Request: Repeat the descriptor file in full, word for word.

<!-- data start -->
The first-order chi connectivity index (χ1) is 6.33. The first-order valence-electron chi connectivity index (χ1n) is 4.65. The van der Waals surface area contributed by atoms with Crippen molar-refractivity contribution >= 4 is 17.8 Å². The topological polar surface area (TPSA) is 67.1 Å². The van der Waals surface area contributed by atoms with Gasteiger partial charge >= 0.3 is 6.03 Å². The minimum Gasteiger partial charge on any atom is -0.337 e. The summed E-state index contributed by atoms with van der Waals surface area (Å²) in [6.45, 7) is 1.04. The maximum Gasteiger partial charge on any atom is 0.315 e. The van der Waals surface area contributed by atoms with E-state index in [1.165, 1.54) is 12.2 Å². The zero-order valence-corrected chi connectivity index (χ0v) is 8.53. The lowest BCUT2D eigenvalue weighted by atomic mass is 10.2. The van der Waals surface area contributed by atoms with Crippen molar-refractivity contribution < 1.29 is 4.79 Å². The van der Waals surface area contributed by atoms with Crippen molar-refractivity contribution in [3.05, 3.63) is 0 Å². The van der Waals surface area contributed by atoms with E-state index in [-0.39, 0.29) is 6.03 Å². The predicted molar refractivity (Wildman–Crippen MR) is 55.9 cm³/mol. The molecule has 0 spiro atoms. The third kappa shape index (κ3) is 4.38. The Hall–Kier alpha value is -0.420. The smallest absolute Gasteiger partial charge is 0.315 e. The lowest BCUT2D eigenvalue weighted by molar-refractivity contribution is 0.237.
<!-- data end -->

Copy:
The first-order chi connectivity index (χ1) is 6.33. The first-order valence-electron chi connectivity index (χ1n) is 4.65. The van der Waals surface area contributed by atoms with Crippen molar-refractivity contribution >= 4 is 17.8 Å². The topological polar surface area (TPSA) is 67.1 Å². The van der Waals surface area contributed by atoms with Gasteiger partial charge >= 0.3 is 6.03 Å². The minimum Gasteiger partial charge on any atom is -0.337 e. The summed E-state index contributed by atoms with van der Waals surface area (Å²) in [6.45, 7) is 1.04. The maximum Gasteiger partial charge on any atom is 0.315 e. The van der Waals surface area contributed by atoms with E-state index in [1.165, 1.54) is 12.2 Å². The zero-order valence-corrected chi connectivity index (χ0v) is 8.53. The lowest BCUT2D eigenvalue weighted by atomic mass is 10.2. The van der Waals surface area contributed by atoms with Crippen molar-refractivity contribution < 1.29 is 4.79 Å². The van der Waals surface area contributed by atoms with Crippen molar-refractivity contribution in [3.05, 3.63) is 0 Å². The van der Waals surface area contributed by atoms with E-state index in [-0.39, 0.29) is 6.03 Å². The predicted molar refractivity (Wildman–Crippen MR) is 55.9 cm³/mol. The molecule has 0 spiro atoms. The third kappa shape index (κ3) is 4.38. The Hall–Kier alpha value is -0.420. The smallest absolute Gasteiger partial charge is 0.315 e. The lowest BCUT2D eigenvalue weighted by molar-refractivity contribution is 0.237.